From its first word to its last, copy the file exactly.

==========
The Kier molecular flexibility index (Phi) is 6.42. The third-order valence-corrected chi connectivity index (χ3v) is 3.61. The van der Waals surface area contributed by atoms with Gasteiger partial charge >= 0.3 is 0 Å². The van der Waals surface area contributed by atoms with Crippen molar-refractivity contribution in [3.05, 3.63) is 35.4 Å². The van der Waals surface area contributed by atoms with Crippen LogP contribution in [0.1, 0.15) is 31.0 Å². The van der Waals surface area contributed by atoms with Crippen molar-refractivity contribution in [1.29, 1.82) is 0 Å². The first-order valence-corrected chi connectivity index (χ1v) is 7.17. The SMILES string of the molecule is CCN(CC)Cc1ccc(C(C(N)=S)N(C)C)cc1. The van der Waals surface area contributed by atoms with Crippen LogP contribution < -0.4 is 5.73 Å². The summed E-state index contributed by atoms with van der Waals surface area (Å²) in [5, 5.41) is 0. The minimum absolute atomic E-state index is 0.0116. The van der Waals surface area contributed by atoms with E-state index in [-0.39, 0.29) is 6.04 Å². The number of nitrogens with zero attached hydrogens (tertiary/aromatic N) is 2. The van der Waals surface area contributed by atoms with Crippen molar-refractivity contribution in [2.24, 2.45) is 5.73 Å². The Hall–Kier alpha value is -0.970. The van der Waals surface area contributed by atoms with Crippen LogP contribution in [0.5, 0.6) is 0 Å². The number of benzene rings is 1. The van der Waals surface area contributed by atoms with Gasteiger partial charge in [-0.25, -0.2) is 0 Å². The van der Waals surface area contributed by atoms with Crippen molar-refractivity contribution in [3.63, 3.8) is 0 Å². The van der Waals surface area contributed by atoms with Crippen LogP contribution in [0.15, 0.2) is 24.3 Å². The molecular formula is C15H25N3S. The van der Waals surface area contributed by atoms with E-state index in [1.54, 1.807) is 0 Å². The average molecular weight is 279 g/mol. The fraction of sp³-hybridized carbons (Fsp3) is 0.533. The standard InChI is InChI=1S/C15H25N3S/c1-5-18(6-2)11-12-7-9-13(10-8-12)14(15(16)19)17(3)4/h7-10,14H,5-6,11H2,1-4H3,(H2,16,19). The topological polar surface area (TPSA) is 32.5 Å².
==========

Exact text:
The Kier molecular flexibility index (Phi) is 6.42. The third-order valence-corrected chi connectivity index (χ3v) is 3.61. The van der Waals surface area contributed by atoms with Gasteiger partial charge >= 0.3 is 0 Å². The van der Waals surface area contributed by atoms with Crippen molar-refractivity contribution in [3.05, 3.63) is 35.4 Å². The van der Waals surface area contributed by atoms with Crippen LogP contribution in [0.1, 0.15) is 31.0 Å². The van der Waals surface area contributed by atoms with Crippen molar-refractivity contribution in [1.29, 1.82) is 0 Å². The first-order valence-corrected chi connectivity index (χ1v) is 7.17. The SMILES string of the molecule is CCN(CC)Cc1ccc(C(C(N)=S)N(C)C)cc1. The van der Waals surface area contributed by atoms with Crippen LogP contribution < -0.4 is 5.73 Å². The summed E-state index contributed by atoms with van der Waals surface area (Å²) in [5, 5.41) is 0. The minimum absolute atomic E-state index is 0.0116. The van der Waals surface area contributed by atoms with E-state index in [-0.39, 0.29) is 6.04 Å². The number of nitrogens with zero attached hydrogens (tertiary/aromatic N) is 2. The van der Waals surface area contributed by atoms with Crippen molar-refractivity contribution in [2.24, 2.45) is 5.73 Å². The Hall–Kier alpha value is -0.970. The van der Waals surface area contributed by atoms with Crippen LogP contribution in [0.5, 0.6) is 0 Å². The number of benzene rings is 1. The van der Waals surface area contributed by atoms with Gasteiger partial charge in [-0.25, -0.2) is 0 Å². The van der Waals surface area contributed by atoms with Crippen molar-refractivity contribution in [3.63, 3.8) is 0 Å². The van der Waals surface area contributed by atoms with Crippen LogP contribution in [0.15, 0.2) is 24.3 Å². The molecular formula is C15H25N3S. The van der Waals surface area contributed by atoms with E-state index in [1.54, 1.807) is 0 Å². The average molecular weight is 279 g/mol. The fraction of sp³-hybridized carbons (Fsp3) is 0.533. The standard InChI is InChI=1S/C15H25N3S/c1-5-18(6-2)11-12-7-9-13(10-8-12)14(15(16)19)17(3)4/h7-10,14H,5-6,11H2,1-4H3,(H2,16,19). The topological polar surface area (TPSA) is 32.5 Å².